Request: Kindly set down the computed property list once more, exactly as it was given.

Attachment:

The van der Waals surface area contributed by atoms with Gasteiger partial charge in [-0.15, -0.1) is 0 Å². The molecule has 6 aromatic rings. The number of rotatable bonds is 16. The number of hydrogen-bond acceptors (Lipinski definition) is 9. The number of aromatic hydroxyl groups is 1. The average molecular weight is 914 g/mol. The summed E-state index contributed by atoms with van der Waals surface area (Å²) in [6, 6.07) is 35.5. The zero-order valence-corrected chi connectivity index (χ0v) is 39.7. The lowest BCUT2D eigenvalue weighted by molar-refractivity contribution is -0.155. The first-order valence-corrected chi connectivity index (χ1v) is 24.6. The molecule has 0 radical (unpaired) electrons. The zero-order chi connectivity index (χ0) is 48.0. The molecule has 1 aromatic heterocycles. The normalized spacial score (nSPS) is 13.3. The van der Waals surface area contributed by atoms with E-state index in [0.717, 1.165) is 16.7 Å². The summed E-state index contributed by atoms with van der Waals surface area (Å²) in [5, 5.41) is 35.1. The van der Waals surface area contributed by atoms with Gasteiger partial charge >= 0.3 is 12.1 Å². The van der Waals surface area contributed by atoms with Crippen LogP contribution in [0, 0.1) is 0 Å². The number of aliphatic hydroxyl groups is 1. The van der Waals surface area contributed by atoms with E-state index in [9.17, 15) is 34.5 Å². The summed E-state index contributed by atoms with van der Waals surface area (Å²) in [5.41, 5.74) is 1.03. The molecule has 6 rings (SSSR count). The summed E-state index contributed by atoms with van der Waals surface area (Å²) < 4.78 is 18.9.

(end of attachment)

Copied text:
The van der Waals surface area contributed by atoms with Gasteiger partial charge in [-0.15, -0.1) is 0 Å². The molecule has 6 aromatic rings. The number of rotatable bonds is 16. The number of hydrogen-bond acceptors (Lipinski definition) is 9. The number of aromatic hydroxyl groups is 1. The average molecular weight is 914 g/mol. The summed E-state index contributed by atoms with van der Waals surface area (Å²) in [6, 6.07) is 35.5. The zero-order valence-corrected chi connectivity index (χ0v) is 39.7. The lowest BCUT2D eigenvalue weighted by molar-refractivity contribution is -0.155. The first-order valence-corrected chi connectivity index (χ1v) is 24.6. The molecule has 0 radical (unpaired) electrons. The zero-order chi connectivity index (χ0) is 48.0. The molecule has 1 aromatic heterocycles. The normalized spacial score (nSPS) is 13.3. The van der Waals surface area contributed by atoms with E-state index in [0.717, 1.165) is 16.7 Å². The summed E-state index contributed by atoms with van der Waals surface area (Å²) in [5, 5.41) is 35.1. The van der Waals surface area contributed by atoms with Gasteiger partial charge >= 0.3 is 12.1 Å². The van der Waals surface area contributed by atoms with Crippen LogP contribution in [0, 0.1) is 0 Å². The number of aliphatic hydroxyl groups is 1. The van der Waals surface area contributed by atoms with E-state index in [9.17, 15) is 34.5 Å². The summed E-state index contributed by atoms with van der Waals surface area (Å²) in [5.41, 5.74) is 1.03. The molecule has 6 rings (SSSR count). The summed E-state index contributed by atoms with van der Waals surface area (Å²) < 4.78 is 18.9.